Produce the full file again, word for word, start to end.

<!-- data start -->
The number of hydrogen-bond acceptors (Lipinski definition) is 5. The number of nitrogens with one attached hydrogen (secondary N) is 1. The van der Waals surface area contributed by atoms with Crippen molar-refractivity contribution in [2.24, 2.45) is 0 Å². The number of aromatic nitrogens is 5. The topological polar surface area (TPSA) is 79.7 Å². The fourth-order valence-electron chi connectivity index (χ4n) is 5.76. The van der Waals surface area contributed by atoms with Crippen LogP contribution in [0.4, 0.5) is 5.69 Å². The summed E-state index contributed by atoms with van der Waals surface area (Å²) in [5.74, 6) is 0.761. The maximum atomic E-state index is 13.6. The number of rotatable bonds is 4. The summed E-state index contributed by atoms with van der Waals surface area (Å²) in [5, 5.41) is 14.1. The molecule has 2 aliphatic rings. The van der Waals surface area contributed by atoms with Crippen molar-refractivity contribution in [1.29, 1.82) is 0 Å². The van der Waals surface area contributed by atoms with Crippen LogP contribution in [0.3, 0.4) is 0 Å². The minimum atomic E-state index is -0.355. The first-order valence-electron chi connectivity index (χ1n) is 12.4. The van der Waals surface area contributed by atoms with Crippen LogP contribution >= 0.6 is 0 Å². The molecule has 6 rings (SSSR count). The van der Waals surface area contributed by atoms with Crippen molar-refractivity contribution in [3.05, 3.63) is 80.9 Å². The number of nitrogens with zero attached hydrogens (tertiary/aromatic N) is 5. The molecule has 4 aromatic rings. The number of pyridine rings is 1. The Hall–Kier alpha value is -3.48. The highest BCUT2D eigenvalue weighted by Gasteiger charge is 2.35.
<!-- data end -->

The number of hydrogen-bond acceptors (Lipinski definition) is 5. The number of nitrogens with one attached hydrogen (secondary N) is 1. The van der Waals surface area contributed by atoms with Crippen molar-refractivity contribution in [2.24, 2.45) is 0 Å². The number of aromatic nitrogens is 5. The topological polar surface area (TPSA) is 79.7 Å². The fourth-order valence-electron chi connectivity index (χ4n) is 5.76. The van der Waals surface area contributed by atoms with Crippen LogP contribution in [0.4, 0.5) is 5.69 Å². The summed E-state index contributed by atoms with van der Waals surface area (Å²) in [5.74, 6) is 0.761. The maximum atomic E-state index is 13.6. The number of rotatable bonds is 4. The summed E-state index contributed by atoms with van der Waals surface area (Å²) in [5, 5.41) is 14.1. The molecule has 2 aliphatic rings. The van der Waals surface area contributed by atoms with Crippen molar-refractivity contribution in [1.29, 1.82) is 0 Å². The van der Waals surface area contributed by atoms with Crippen LogP contribution in [0.3, 0.4) is 0 Å². The minimum atomic E-state index is -0.355. The first-order valence-electron chi connectivity index (χ1n) is 12.4. The van der Waals surface area contributed by atoms with Crippen LogP contribution >= 0.6 is 0 Å². The molecule has 6 rings (SSSR count). The van der Waals surface area contributed by atoms with Crippen molar-refractivity contribution in [3.05, 3.63) is 80.9 Å². The number of nitrogens with zero attached hydrogens (tertiary/aromatic N) is 5. The molecule has 4 aromatic rings. The number of pyridine rings is 1. The Hall–Kier alpha value is -3.48. The highest BCUT2D eigenvalue weighted by Gasteiger charge is 2.35.